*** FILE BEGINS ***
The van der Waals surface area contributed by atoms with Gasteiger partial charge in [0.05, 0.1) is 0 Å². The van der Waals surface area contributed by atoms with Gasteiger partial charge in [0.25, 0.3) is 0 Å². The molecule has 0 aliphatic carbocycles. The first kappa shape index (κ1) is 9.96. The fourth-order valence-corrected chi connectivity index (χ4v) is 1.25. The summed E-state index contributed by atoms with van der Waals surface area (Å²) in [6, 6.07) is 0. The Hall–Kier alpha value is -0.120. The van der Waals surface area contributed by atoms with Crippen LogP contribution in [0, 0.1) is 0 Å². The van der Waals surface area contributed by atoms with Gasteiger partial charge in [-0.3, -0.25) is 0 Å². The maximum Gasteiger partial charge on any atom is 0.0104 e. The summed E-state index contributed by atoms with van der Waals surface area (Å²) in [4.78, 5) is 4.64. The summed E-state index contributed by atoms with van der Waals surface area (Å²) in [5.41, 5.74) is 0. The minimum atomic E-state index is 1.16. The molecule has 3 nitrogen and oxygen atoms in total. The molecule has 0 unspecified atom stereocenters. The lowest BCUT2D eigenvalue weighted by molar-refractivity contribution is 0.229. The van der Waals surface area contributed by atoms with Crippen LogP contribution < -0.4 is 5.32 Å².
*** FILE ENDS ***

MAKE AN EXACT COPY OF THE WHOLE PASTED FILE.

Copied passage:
The van der Waals surface area contributed by atoms with Gasteiger partial charge in [0.05, 0.1) is 0 Å². The van der Waals surface area contributed by atoms with Gasteiger partial charge in [0.25, 0.3) is 0 Å². The molecule has 0 aliphatic carbocycles. The first kappa shape index (κ1) is 9.96. The fourth-order valence-corrected chi connectivity index (χ4v) is 1.25. The summed E-state index contributed by atoms with van der Waals surface area (Å²) in [6, 6.07) is 0. The Hall–Kier alpha value is -0.120. The van der Waals surface area contributed by atoms with Crippen LogP contribution in [0, 0.1) is 0 Å². The van der Waals surface area contributed by atoms with Gasteiger partial charge in [-0.3, -0.25) is 0 Å². The maximum Gasteiger partial charge on any atom is 0.0104 e. The summed E-state index contributed by atoms with van der Waals surface area (Å²) in [4.78, 5) is 4.64. The summed E-state index contributed by atoms with van der Waals surface area (Å²) in [5.41, 5.74) is 0. The minimum atomic E-state index is 1.16. The molecule has 3 nitrogen and oxygen atoms in total. The molecule has 0 unspecified atom stereocenters. The lowest BCUT2D eigenvalue weighted by molar-refractivity contribution is 0.229. The van der Waals surface area contributed by atoms with Crippen LogP contribution < -0.4 is 5.32 Å².